Low Salinity Waterflooding: An experimental investigation of the potential in the Frøy field in the North Sea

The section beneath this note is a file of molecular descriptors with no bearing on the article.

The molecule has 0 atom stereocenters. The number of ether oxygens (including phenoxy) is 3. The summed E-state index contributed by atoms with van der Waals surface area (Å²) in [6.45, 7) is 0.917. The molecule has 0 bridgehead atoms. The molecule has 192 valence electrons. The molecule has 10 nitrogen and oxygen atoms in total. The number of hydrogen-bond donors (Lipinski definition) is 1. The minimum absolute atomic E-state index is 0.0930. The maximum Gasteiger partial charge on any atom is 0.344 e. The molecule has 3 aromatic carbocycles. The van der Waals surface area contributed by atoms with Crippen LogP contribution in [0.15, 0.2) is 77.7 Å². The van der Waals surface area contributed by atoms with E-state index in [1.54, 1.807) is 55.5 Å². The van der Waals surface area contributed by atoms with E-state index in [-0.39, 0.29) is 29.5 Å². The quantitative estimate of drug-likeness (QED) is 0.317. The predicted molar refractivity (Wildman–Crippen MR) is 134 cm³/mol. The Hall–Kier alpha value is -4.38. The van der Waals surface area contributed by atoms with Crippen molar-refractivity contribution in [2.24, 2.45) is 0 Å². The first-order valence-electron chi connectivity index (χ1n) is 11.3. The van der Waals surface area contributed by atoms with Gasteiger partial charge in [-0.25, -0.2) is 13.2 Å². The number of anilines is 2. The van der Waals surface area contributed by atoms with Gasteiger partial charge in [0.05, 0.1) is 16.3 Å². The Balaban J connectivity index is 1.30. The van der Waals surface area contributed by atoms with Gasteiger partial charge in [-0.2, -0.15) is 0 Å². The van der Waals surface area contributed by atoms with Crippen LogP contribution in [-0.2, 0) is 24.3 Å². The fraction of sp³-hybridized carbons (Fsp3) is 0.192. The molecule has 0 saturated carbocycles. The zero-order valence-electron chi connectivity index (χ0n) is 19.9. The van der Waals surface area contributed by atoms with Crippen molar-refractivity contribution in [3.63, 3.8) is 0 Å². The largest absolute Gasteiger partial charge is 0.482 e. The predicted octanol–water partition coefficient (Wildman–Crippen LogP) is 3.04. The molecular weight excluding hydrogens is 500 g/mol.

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In recent years, the focus on enhancing the oil recovery from oil fields has increased. This is because of falling oil reserves and the increased oil price. Because of this there is a big focus on enhancing oil recovery (EOR) mechanisms in the petroleum industry. In this thesis, the EOR mechanism low salinity waterflooding has been investigated both in a literature review and in experiments on sandstone cores from the Frøy field in the North Sea. Usually injecting of saltwater into the reservoir is the main oil recovery technique. By doing this, the pressure in the field is kept high and the water can displace the oil. Freshwater is not used because the clay will start to swell and ruin the permeability in sandstones. In more recent years, laboratory experiments have shown that by decreasing the salinity of the injection water from 30.000ppm, which is typical saltwater salinity, to below 5.000ppm, oil droplets are released from the clay surface. The low salinity water affects the wettability and the interfacial tension leading to a reduction of the residual oil saturation. Pressure buildup is often observed during low salinity waterflooding. In this project, experiments have been carried out on seven cores from the Frøy field in the North Sea. Most of the cores were high permeable in the range of 3-4D and had low clay minerals around 1,5-5%. The cores were prepared with crude oil from the Frøy field. During the waterflooding, the cores were flooded first with normal 100% seawater then followed by low salinity water. Five of the seven cores which were flooded with low salinity water showed increased oil recovery between 5,9percentage points (pp) and 13,9pp, giving a mean of 7,9pp after reducing the salinity of the injection water from 43.350ppm to 435ppm. The residual oil saturation was reduced with 6,2pp on average. Most of the increased oil production during low salinity waterflooding occurred after injecting 5-7 pore volume of low salinity water. It is therefore recommended to start low salinity waterflooding some time before oil production with normal seawater has ceased. After flooding, new air permeability tests were conducted. These tests showed that most of the cores had a reduction down to 30-40% of the initial air permeability. Coreflooding by going directly to low salinity water showed the same recovery as flooding with normal seawater first. This shows that flooding with normal seawater does not affect the formation in a negative way before low salinity waterflooding. The conclusion of this project is that low salinity waterflooding enhances the oil recovery on most of the sandstone cores from the Frøy field. Since it varies which sandstone zones give an increased oil recovery by low salinity it is recommended to perform laboratory experiments on cores before considering low salinity waterflooding on a field scale. Further analysis of the effect of smectite in low salinity waterflooding is also recommended.